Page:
From Interests To Values

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Citation: Betsy DiSalvo, Amy Bruckman (2011/08) From Interests To Values. Communications of the ACM (RSS)
Internet Archive Scholar (search for fulltext): From Interests To Values
Tagged: Computer Science (RSS) cs education (RSS), african-american (RSS), vertical integration (RSS)


The paper describes Glitch, a program from Amy Bruckman's Electronic Learning Communities Lab and Betsy DiSalvo's dissertation wrok at the School of Interactive Computing at Georgia Tech. Glitch hires African-American men in high school as game testers during the school year, including an hour daily of CS classwork taught by African-American undergraduate men. The program attempts to motivate them to consider the study of CS at the college level by making the high-school pursuit of such skills both financially feasible (the young men are hired for the program and paid as testers) and socially acceptable (gaming and competing for a computer is "ok" among that social group, whereas "studying" may be less so).

Early results are promising, but the sample size is still small. "Out of the seven students who graduated from high school in 2010, six are attending college -- 5 of them in computing-related majors... Of the seven students who will be graduating in 2011, all intend to attend college -- four have declared their major as CS and the other three are considering CS as their major. Before the program started, of the 14 only one had an interest in CS and one in computer engineering as a major."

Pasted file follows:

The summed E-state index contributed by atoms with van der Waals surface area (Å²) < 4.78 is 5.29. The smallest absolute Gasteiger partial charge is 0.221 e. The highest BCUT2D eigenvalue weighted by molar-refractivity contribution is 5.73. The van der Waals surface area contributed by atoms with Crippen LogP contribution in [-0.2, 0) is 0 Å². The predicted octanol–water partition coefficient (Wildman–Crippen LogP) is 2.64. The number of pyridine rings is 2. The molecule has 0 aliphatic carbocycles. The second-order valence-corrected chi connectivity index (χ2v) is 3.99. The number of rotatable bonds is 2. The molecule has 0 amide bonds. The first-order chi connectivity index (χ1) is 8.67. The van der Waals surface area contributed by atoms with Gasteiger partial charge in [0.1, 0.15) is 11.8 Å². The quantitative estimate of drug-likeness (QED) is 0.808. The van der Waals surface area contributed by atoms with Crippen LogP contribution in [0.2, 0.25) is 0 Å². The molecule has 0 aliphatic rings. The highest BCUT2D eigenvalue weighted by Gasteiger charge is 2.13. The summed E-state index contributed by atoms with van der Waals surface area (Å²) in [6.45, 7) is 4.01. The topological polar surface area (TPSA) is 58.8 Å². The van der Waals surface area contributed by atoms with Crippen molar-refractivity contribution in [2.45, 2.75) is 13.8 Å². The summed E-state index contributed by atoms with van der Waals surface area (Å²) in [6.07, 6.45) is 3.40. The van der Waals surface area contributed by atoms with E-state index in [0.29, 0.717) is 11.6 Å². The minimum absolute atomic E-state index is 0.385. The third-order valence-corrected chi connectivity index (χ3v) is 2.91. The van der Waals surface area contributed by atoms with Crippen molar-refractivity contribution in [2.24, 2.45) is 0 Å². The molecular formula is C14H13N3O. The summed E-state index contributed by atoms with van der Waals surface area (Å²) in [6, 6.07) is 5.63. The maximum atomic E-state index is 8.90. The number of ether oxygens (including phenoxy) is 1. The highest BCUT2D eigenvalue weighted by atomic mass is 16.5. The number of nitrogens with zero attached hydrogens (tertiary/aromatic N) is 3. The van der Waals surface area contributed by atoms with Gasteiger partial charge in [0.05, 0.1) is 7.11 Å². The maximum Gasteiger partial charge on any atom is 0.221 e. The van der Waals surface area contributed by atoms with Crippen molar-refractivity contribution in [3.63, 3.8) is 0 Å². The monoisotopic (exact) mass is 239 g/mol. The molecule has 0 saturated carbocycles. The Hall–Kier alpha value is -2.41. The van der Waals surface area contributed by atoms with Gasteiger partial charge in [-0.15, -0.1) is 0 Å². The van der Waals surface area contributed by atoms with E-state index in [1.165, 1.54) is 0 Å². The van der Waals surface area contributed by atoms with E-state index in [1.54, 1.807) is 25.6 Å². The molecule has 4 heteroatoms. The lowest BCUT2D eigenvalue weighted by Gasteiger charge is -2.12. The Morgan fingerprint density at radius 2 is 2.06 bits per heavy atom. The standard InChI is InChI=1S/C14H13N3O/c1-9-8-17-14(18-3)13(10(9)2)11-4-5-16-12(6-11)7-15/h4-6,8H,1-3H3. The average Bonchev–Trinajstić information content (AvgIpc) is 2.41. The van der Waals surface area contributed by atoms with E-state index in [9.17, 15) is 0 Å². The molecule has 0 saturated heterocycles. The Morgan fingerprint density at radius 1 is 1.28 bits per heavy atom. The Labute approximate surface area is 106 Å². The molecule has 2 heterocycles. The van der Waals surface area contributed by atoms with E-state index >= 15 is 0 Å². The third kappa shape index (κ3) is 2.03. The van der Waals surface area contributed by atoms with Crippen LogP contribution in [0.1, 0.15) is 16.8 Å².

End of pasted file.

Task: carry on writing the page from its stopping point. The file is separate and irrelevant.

"Why did it work... Being a computer programmer was no longer a mystical quality that was out of their reach but a natural progression from what they were already doing as game testers. They communicated with developers daily, and felt that developers really listened to them... They already felt like a valuable part of the software development process, so imagining themselves as a bigger part of that process was easy."